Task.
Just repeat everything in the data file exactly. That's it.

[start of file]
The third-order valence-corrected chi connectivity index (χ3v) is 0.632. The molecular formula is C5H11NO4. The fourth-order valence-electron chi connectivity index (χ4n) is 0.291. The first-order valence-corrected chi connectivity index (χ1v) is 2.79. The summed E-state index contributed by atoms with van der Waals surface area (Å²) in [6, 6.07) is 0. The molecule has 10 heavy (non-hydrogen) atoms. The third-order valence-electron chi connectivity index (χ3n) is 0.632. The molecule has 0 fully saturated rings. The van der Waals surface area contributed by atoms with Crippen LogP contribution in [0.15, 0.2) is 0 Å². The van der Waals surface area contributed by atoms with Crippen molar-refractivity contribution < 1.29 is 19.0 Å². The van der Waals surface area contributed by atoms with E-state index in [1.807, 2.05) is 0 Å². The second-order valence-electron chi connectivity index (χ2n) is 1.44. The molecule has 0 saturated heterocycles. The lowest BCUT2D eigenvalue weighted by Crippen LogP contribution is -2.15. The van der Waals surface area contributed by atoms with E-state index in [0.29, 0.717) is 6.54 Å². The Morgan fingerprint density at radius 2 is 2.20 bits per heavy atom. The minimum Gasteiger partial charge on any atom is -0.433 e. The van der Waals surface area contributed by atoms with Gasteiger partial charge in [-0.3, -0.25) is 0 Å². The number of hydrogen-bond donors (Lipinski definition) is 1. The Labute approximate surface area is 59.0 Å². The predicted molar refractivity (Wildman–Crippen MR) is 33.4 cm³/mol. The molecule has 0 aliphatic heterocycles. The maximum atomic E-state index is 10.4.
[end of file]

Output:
The third-order valence-corrected chi connectivity index (χ3v) is 0.632. The molecular formula is C5H11NO4. The fourth-order valence-electron chi connectivity index (χ4n) is 0.291. The first-order valence-corrected chi connectivity index (χ1v) is 2.79. The summed E-state index contributed by atoms with van der Waals surface area (Å²) in [6, 6.07) is 0. The molecule has 10 heavy (non-hydrogen) atoms. The third-order valence-electron chi connectivity index (χ3n) is 0.632. The molecule has 0 fully saturated rings. The van der Waals surface area contributed by atoms with Crippen LogP contribution in [0.15, 0.2) is 0 Å². The van der Waals surface area contributed by atoms with Crippen molar-refractivity contribution < 1.29 is 19.0 Å². The van der Waals surface area contributed by atoms with E-state index in [1.807, 2.05) is 0 Å². The second-order valence-electron chi connectivity index (χ2n) is 1.44. The molecule has 0 saturated heterocycles. The lowest BCUT2D eigenvalue weighted by Crippen LogP contribution is -2.15. The van der Waals surface area contributed by atoms with E-state index in [0.29, 0.717) is 6.54 Å². The Morgan fingerprint density at radius 2 is 2.20 bits per heavy atom. The minimum Gasteiger partial charge on any atom is -0.433 e. The van der Waals surface area contributed by atoms with Gasteiger partial charge in [-0.3, -0.25) is 0 Å². The number of hydrogen-bond donors (Lipinski definition) is 1. The Labute approximate surface area is 59.0 Å². The predicted molar refractivity (Wildman–Crippen MR) is 33.4 cm³/mol. The molecule has 0 aliphatic heterocycles. The maximum atomic E-state index is 10.4.